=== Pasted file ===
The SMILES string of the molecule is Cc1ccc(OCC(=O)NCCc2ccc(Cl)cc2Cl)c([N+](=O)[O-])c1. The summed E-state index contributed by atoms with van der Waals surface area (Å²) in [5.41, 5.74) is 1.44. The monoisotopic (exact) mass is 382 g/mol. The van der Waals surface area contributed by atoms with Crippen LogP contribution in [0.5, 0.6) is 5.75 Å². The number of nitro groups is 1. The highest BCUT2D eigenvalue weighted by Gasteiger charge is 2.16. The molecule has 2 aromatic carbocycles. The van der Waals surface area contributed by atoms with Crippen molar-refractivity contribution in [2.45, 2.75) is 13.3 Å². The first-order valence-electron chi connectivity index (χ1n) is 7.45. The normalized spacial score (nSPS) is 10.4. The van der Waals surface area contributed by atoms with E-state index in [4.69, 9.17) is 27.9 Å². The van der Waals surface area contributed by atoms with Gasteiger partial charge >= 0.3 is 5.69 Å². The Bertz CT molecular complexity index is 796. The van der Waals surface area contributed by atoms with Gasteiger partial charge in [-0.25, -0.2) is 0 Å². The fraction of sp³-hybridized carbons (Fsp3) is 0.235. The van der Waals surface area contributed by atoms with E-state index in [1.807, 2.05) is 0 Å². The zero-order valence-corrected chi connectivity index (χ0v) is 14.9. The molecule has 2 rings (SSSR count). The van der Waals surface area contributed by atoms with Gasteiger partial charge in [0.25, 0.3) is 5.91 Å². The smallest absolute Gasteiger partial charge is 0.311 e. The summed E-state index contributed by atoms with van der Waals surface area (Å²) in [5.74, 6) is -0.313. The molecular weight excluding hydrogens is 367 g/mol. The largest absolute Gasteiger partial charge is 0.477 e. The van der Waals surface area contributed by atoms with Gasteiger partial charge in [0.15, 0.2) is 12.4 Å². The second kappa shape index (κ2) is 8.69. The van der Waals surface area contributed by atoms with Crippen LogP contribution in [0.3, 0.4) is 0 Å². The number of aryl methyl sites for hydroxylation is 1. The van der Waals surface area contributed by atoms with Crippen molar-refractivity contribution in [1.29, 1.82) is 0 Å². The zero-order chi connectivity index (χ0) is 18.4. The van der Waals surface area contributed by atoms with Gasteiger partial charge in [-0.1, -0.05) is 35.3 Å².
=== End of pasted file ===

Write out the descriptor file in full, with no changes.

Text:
The SMILES string of the molecule is Cc1ccc(OCC(=O)NCCc2ccc(Cl)cc2Cl)c([N+](=O)[O-])c1. The summed E-state index contributed by atoms with van der Waals surface area (Å²) in [5.41, 5.74) is 1.44. The monoisotopic (exact) mass is 382 g/mol. The van der Waals surface area contributed by atoms with Crippen LogP contribution in [0.5, 0.6) is 5.75 Å². The number of nitro groups is 1. The highest BCUT2D eigenvalue weighted by Gasteiger charge is 2.16. The molecule has 2 aromatic carbocycles. The van der Waals surface area contributed by atoms with Crippen molar-refractivity contribution in [2.45, 2.75) is 13.3 Å². The first-order valence-electron chi connectivity index (χ1n) is 7.45. The normalized spacial score (nSPS) is 10.4. The van der Waals surface area contributed by atoms with E-state index in [4.69, 9.17) is 27.9 Å². The van der Waals surface area contributed by atoms with Gasteiger partial charge >= 0.3 is 5.69 Å². The Bertz CT molecular complexity index is 796. The van der Waals surface area contributed by atoms with Gasteiger partial charge in [-0.25, -0.2) is 0 Å². The fraction of sp³-hybridized carbons (Fsp3) is 0.235. The van der Waals surface area contributed by atoms with E-state index in [1.807, 2.05) is 0 Å². The zero-order valence-corrected chi connectivity index (χ0v) is 14.9. The molecule has 2 rings (SSSR count). The van der Waals surface area contributed by atoms with Gasteiger partial charge in [0.25, 0.3) is 5.91 Å². The smallest absolute Gasteiger partial charge is 0.311 e. The summed E-state index contributed by atoms with van der Waals surface area (Å²) in [5.74, 6) is -0.313. The molecular weight excluding hydrogens is 367 g/mol. The largest absolute Gasteiger partial charge is 0.477 e. The van der Waals surface area contributed by atoms with Gasteiger partial charge in [0.15, 0.2) is 12.4 Å². The second kappa shape index (κ2) is 8.69. The van der Waals surface area contributed by atoms with Crippen LogP contribution in [0.3, 0.4) is 0 Å². The number of aryl methyl sites for hydroxylation is 1. The van der Waals surface area contributed by atoms with Crippen molar-refractivity contribution in [1.29, 1.82) is 0 Å². The zero-order chi connectivity index (χ0) is 18.4. The van der Waals surface area contributed by atoms with Gasteiger partial charge in [-0.1, -0.05) is 35.3 Å².